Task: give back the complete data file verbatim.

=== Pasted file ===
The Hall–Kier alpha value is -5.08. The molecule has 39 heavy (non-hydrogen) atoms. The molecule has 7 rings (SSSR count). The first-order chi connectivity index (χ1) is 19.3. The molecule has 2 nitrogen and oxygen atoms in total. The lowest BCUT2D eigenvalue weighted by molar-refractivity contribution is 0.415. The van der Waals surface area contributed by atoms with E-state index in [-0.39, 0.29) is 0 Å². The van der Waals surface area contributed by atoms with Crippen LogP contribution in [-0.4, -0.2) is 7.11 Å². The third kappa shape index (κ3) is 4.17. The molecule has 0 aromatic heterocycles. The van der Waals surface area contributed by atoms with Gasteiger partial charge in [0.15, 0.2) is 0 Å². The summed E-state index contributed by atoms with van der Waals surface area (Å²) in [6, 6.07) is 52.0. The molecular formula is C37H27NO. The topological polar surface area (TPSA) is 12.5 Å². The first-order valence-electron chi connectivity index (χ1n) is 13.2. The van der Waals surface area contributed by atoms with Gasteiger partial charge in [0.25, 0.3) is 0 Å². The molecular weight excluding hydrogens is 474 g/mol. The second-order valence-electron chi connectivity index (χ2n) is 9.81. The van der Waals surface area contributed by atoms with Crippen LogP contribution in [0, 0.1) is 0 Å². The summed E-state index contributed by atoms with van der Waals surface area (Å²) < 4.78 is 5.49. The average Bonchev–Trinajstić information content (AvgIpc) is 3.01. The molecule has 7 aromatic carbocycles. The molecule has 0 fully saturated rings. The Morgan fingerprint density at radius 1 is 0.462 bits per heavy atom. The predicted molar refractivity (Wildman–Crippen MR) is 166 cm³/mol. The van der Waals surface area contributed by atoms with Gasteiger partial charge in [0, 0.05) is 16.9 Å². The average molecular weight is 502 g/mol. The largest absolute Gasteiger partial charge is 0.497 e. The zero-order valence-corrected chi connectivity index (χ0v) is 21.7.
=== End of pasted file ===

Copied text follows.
The Hall–Kier alpha value is -5.08. The molecule has 39 heavy (non-hydrogen) atoms. The molecule has 7 rings (SSSR count). The first-order chi connectivity index (χ1) is 19.3. The molecule has 2 nitrogen and oxygen atoms in total. The lowest BCUT2D eigenvalue weighted by molar-refractivity contribution is 0.415. The van der Waals surface area contributed by atoms with E-state index in [-0.39, 0.29) is 0 Å². The van der Waals surface area contributed by atoms with Crippen LogP contribution in [-0.4, -0.2) is 7.11 Å². The third kappa shape index (κ3) is 4.17. The molecule has 0 aromatic heterocycles. The van der Waals surface area contributed by atoms with Gasteiger partial charge in [0.15, 0.2) is 0 Å². The summed E-state index contributed by atoms with van der Waals surface area (Å²) in [6, 6.07) is 52.0. The molecular formula is C37H27NO. The topological polar surface area (TPSA) is 12.5 Å². The first-order valence-electron chi connectivity index (χ1n) is 13.2. The van der Waals surface area contributed by atoms with Gasteiger partial charge in [0.25, 0.3) is 0 Å². The molecular weight excluding hydrogens is 474 g/mol. The second-order valence-electron chi connectivity index (χ2n) is 9.81. The van der Waals surface area contributed by atoms with Crippen LogP contribution in [0, 0.1) is 0 Å². The summed E-state index contributed by atoms with van der Waals surface area (Å²) < 4.78 is 5.49. The average Bonchev–Trinajstić information content (AvgIpc) is 3.01. The molecule has 7 aromatic carbocycles. The molecule has 0 fully saturated rings. The Morgan fingerprint density at radius 1 is 0.462 bits per heavy atom. The predicted molar refractivity (Wildman–Crippen MR) is 166 cm³/mol. The van der Waals surface area contributed by atoms with Gasteiger partial charge in [0, 0.05) is 16.9 Å². The average molecular weight is 502 g/mol. The largest absolute Gasteiger partial charge is 0.497 e. The zero-order valence-corrected chi connectivity index (χ0v) is 21.7.